Daniel W. Drezner is a professor of international politics at the Fletcher School of Law and Diplomacy at Tufts University and a regular contributor to PostEverything.

SAN DIEGO, CA – Democratic Candidate for President former Secretary of State Hillary Clinton delivers a National Security speech at Balboa Park in San Diego, California on Thursday, June 2, 2016. (Photo by Melina Mara/The Washington Post)

There are two big problems in trying to analyze Hillary Clinton’s foreign policy speech.

The first echoes a conundrum I mentioned back in November. The core theme of Clinton’s speech on Thursday was pretty simple:  I’m a grown-up, my opponent is a thin-skinned child, and who do you want to be sitting next to the nuclear codes?

These were the most damning sentences of Clinton’s speech.

Donald Trump’s ideas aren’t just different — they are dangerously incoherent. They’re not even really ideas — just a series of bizarre rants, personal feuds and outright lies.

He is not just unprepared — he is temperamentally unfit to hold an office that requires knowledge, stability and immense responsibility.

This is not someone who should ever have the nuclear codes — because it’s not hard to imagine Donald Trump leading us into a war just because somebody got under his very thin skin.

It’s a compelling argument, both in terms of foreign policy and in terms of the 2016 campaign. When the best defense that elected Republican officials can offer for Trump right now is: “We have a Congress. We have the Supreme Court. We’re not Romania,” it suggests that the presumptive GOP nominee for president is not to be trusted with power.

Josh Barro ably sums up why Clinton’s thesis is compelling:

A great thing about this argument is that it’s a good reason for a conservative to vote against Trump, or for a moderate to do so, or a liberal, or a socialist, or somebody almost anywhere else on the political spectrum. If you’re against nuclear war and global economic crisis, then this argument speaks to your concerns.

The thing is, this speech was almost entirely about Trump and very little about Clinton. Sure, she referenced her foreign policy experience, but as other commentators pointed out, politicians ranging from Bernie Sanders to Marco Rubio could have said 95 percent of that speech without any alterations whatsoever. It was not so much a speech about Clinton’s positive attributes as Trump’s negative qualities.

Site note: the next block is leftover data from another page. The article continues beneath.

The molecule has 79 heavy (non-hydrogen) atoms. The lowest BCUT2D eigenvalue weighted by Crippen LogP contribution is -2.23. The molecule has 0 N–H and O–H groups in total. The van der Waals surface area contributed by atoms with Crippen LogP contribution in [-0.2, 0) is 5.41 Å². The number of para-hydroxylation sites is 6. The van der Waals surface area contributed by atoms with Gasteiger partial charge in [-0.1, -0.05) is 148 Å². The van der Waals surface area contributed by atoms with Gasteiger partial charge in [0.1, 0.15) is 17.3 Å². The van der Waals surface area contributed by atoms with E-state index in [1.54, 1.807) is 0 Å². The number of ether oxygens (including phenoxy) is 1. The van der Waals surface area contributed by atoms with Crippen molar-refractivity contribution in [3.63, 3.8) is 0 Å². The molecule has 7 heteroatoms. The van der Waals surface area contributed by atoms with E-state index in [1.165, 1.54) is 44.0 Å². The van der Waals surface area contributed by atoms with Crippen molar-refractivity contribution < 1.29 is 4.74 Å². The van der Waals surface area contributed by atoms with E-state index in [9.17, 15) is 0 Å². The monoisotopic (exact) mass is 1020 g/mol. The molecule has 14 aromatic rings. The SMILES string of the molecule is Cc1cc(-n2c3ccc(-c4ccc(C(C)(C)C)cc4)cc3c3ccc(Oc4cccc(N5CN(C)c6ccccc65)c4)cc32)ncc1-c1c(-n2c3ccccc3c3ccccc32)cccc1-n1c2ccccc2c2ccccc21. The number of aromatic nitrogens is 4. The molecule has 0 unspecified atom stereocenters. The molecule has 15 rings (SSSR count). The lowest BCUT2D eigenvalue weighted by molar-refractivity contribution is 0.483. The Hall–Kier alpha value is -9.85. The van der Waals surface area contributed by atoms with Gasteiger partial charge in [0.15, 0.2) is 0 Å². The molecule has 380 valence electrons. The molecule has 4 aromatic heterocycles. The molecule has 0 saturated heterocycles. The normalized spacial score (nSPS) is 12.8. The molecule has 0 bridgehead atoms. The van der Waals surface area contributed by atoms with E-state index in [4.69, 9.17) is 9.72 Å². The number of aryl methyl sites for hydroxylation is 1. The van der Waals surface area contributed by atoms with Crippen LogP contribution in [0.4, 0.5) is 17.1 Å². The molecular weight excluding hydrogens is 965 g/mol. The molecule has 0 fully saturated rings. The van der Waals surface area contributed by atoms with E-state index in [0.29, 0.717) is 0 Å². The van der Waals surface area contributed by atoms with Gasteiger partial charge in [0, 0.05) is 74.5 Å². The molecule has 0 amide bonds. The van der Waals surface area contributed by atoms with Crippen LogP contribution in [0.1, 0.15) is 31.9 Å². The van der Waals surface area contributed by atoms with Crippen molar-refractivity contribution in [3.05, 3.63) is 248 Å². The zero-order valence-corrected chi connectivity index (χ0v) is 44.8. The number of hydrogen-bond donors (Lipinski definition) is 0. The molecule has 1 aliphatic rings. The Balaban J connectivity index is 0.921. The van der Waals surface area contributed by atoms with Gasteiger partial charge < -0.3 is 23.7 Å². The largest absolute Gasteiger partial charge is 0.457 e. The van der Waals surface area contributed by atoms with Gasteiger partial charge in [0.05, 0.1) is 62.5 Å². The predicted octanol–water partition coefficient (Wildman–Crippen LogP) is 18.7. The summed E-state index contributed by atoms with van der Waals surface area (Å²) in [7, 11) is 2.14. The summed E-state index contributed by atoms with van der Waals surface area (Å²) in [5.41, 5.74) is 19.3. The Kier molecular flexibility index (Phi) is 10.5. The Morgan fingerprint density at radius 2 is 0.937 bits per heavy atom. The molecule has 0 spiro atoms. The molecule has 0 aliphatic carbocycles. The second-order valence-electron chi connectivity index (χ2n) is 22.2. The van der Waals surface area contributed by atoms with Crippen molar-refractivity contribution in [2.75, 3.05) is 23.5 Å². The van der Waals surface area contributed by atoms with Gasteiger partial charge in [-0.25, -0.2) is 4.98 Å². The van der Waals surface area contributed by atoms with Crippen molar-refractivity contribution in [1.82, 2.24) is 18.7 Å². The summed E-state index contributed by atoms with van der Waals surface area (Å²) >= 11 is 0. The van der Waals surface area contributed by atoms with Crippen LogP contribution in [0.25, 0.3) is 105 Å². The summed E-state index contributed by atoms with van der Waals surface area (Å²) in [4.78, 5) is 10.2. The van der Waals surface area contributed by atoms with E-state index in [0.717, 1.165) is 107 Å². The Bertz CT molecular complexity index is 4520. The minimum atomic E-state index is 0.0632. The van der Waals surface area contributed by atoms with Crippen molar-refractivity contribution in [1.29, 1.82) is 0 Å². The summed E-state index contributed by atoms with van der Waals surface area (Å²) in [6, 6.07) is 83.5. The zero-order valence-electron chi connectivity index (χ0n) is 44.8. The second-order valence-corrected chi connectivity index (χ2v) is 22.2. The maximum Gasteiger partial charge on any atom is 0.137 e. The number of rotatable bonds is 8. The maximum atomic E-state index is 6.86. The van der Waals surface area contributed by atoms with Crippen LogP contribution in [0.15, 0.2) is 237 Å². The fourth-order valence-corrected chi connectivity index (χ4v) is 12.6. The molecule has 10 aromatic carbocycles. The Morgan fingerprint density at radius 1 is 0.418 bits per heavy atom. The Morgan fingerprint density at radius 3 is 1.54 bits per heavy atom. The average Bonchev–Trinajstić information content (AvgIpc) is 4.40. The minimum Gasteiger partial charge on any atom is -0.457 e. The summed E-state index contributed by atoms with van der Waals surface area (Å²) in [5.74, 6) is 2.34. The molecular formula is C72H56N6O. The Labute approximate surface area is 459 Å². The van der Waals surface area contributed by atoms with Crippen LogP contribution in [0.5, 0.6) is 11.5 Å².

This leads to the second problem: Commentators are already saying that Clinton is to the right of Trump on foreign policy, following up on previous pundit claims that Clinton is more hawkish than Trump on matters of national security.

At a speech in San Diego, Calif., Democratic presidential candidate Hillary Clinton said electing Republican rival Donald Trump would be "a historic mistake." Here are key moments from that speech. (Sarah Parnass/The Washington Post)

But those appellations don’t really work in this case. Left-right distinctions are pretty useless when it comes to talking about foreign policy. Hawk-dove distinctions can be more useful in general but not in this case. Trump has made so many nutty statements that it’s pretty easy to paint him as the more hawkish candidate.

Look, if you want to intellectualize the foreign policy portion of this campaign, let me suggest relying on Walter Russell Mead’s typologies. On foreign policy, this election is about Clinton uniting the Hamiltonians and Wilsonians, the Jacksonians finding their savior in Trump, and the Jeffersonians pulling their hair out in despair. But I’m not even sure that’s completely accurate.

As I’ve said for a while now, trying to use Trump as a crowbar to open up a larger debate on foreign policy won’t work, because he is the worst messenger ever.

Clinton gave a good foreign policy speech. Just don’t think about it too much, because her core argument is “I’m an adult and therefore not Donald Trump.”